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DIY videos are the launchpad for your new favourite underground house tracks

YouTube is a breeding ground for burgeoning video artists who use banging new tracks to soundtrack their art

  • Louis Anderson-Rich
  • 3 July 2017

Men on Wall Street scream at each other on the trading floor. Nuclear families ride a 1950s rollercoaster. A sequence of grainy footage and 90s PC graphics flash onscreen. Everything is underpinned by the crunchy 4/4 thud of the latest underground house music. No, it isn’t some hellish/magnificent DMT trip. It's the world of DIY dance music videos.

Uploaded to YouTube by anonymous users who have a penchant for Adventure Time characters, tracks like Palms Trax’s ‘Equation’, Mall Grab’s ‘I’ve Always Liked Grime’ and Route 8’s ‘I Can’t’ have all soundtracked archive visuals to brilliant effect. All that’s needed to get into this game is some cheap video editing software and an extensive Internet search.

“I just figured if tracks are going to be put up online, on YouTube or anywhere, then they should be presented well.”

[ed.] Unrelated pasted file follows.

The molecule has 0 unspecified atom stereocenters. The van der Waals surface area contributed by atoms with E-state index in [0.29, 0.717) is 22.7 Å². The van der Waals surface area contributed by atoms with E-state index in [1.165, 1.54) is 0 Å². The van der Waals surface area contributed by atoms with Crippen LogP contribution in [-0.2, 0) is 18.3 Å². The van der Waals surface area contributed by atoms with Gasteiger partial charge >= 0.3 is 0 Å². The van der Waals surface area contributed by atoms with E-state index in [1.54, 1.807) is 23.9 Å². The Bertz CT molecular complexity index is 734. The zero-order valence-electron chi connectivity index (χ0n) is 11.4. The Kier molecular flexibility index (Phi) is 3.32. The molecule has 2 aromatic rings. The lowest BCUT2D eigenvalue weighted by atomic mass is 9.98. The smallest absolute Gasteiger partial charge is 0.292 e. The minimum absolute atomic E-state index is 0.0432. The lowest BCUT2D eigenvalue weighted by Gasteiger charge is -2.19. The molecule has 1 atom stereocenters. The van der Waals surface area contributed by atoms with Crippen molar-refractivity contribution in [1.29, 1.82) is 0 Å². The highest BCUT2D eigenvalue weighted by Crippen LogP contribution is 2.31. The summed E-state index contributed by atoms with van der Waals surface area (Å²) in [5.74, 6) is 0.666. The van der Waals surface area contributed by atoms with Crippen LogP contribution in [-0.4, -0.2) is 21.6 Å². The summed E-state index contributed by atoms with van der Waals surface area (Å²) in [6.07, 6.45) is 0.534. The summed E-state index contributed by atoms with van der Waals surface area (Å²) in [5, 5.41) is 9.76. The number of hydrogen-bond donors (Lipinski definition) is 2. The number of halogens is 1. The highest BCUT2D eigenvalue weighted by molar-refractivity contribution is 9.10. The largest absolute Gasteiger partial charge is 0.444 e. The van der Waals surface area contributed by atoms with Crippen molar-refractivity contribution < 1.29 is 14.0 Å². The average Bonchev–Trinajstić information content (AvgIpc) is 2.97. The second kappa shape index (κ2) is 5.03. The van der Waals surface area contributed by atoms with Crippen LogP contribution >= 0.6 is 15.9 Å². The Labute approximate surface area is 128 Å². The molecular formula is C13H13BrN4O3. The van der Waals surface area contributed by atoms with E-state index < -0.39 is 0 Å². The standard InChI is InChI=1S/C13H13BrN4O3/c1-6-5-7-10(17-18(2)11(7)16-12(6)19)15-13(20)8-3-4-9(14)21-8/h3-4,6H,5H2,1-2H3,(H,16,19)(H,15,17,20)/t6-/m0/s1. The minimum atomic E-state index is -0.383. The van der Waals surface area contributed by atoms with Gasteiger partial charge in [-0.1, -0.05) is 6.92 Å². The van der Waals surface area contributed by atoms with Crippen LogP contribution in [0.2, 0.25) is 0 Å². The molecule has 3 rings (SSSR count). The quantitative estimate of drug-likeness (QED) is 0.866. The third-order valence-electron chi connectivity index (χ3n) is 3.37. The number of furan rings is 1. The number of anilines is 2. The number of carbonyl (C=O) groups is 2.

Otherwise known as Cheal, OOUKFunkyOO has established himself as one of the scene’s leading video creators. With a background studying film at university, he’s made over 1800 videos on his YouTube account, amassing 40,000 followers in the six years he’s been running the channel. Some might see it as easy clicks for what is essentially some weird footage whacked over a pumping track. But, while the editing process is fairly straight forward, Cheal’s videos can take anywhere from a couple of hours to three months to create depending on how quickly he gets an idea of which source footage to use. And anyone accusing these content creators of piggybacking on the hard graft of producers should know the music is always the priority.

“I have thousands of video things that could work amazingly for something in the future. But if the right track doesn’t come along then it’s not going to happen, you know?” Cheal says. “If the artist puts so much time into making the tracks then if people want to make amateur videos they should try to reflect how the artist would like that to be presented.”

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